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The North Atlantic jet stream correlates with Solar output over a millennium

Posted By Joanne Nova On March 16, 2014 @ 2:21 am In Global Warming | Comments Disabled

A new paper (Moffa-Sánchez et al) reports that they looked at layers of dead plankton in ocean mud (otherwise known as foraminifera in marine sediments) and have reconstructed the temperature and salinity of a couple of spots in the North Atlantic between 818AD – 1780 with data on δ18O and the Mg/Ca ratios. One immediate thought, an aside, is that if this technique works, there is no shortage of ocean mud, surely, and perhaps we could drill and analyze more mud for solar correlations in other places. (I hear foraminifera live in the Southern Hemisphere too). Perhaps no one is looking for the connection with the sun?

Moffa-Sánchez et al find the big climate shifts (the 100-year variations) correlate with total solar irradiance (TSI). See especially that orange line black line track in the d graph below. I stress, correlations don’t mean causation and the mechanism is mere speculation. But I find the graph intruiging. There are a lot of turning points, and in pure “curve fitting” type of analysis, this is a better curve fit than the one with CO2. (Find me a turning point that matches with carbon dioxide!) I suspect we’ll be referring back to this paper, and I hanker for more TSI comparisons with other sites and regions.

Figure 2 | Proxy records from RAPiD-17-5P. a, Solar irradiance forcing reconstruction based on the cosmogenic nuclide 10Be (ref. 10; orange) and global volcanic stratospheric aerosols30 (grey) TSI, total solar irradiance. b,
Temperature and c, salinity/18Osw estimates derived from paired Mg/Ca and 18O measurements in G. inflata calcite from RAPiD-17-5P. SMOW, standard mean ocean water. d, Three-point smoothed temperature record
from RAPiD-17-5P (black) and 1TSI (ref. 10) (orange). A 12.42-year lag has been imposed on the 1TSI forcing as indicated from the highest Pearson correlation (Supplementary Notes, Supplementary Fig. 3). Shaded areas
highlight the well-known periods of solar minima. (Click to enlarge and see original unscaled graph*)

The researchers suggest that when solar activity is low the winter jet stream over the North Atlantic is more likely to get blocked. (Which means vast tongues of cold arctic air stretch far to the south, and someone somewhere, gets freaky and not-nice weather.)

Scientists studied seafloor sediments to determine how the temperature of the North Atlantic and its localised atmospheric circulation had altered. Warm surface waters flowing across the North Atlantic, an extension of the Gulf Stream, and warm westerly winds are responsible for the relatively mild climate of Europe, especially in winter. Slight changes in the transport of heat associated with these systems can lead to regional climate variability, and the study findings matched historic accounts of climate change, including the notoriously severe winters of the 16th and 18th centuries which pre-date global industrialisation. — Science Daily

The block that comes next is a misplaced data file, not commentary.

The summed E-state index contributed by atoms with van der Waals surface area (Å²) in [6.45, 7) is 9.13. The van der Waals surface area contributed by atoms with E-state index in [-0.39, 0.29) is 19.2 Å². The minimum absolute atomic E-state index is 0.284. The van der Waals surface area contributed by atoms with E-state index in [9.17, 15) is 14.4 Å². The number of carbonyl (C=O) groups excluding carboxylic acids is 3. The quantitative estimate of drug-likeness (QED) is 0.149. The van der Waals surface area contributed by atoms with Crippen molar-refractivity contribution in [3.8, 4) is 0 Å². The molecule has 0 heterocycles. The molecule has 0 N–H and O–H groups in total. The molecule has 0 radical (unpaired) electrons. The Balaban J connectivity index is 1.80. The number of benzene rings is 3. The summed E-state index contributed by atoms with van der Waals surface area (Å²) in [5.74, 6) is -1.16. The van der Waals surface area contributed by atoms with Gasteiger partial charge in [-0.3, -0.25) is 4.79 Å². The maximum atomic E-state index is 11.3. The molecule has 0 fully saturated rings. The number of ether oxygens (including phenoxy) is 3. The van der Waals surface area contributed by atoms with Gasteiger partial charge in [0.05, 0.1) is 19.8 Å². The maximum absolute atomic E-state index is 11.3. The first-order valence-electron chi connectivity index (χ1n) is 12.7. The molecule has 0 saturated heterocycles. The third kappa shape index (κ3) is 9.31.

Back when CO2 levels were “ideal” the climate apparently swung wildly:

The results of these analyses revealed large and abrupt temperature and salinity changes in the north-flowing warm current on time-scales of several decades to centuries. Cold ocean conditions were found to match periods of low solar energy output, corresponding to intervals of low sunspot activity observed on the surface of the sun. Using a physics-based climate model, the authors were able to test the response of the ocean to changes in the solar output and found similar results to the data.

Low solar activity happened at the same time as blocking patterns appeared over Europe in the little Ice Age:

The results agree with the early concept that the severe winters experienced in Europe during the Maunder Minimum were caused by periods of increased atmospheric blocking1 and are also consistent with SLP field reconstructions that show a high-pressure system over northwest Europe towards the end of the Spörer and during the Maunder Minimum 20. Similarly, a number of studies suggest a negative NAO state during the Maunder Minimum or other periods of low TSI (ref. 21), in agreement with increased blocking arising from the weaker westerly winds.

Has the TSI stopped correlating? There is evidence from the last 50 years that supports the connection:

Growing evidence for the linkage between solar variability and frequency of blocking in the Northeast Atlantic has also been provided by meteorological studies. Modern observations show strong solar modulation of the blocking frequency and positioning during the 11-year solar cycles for the past 50 years, impacting substantially on UK winter temperatures22,23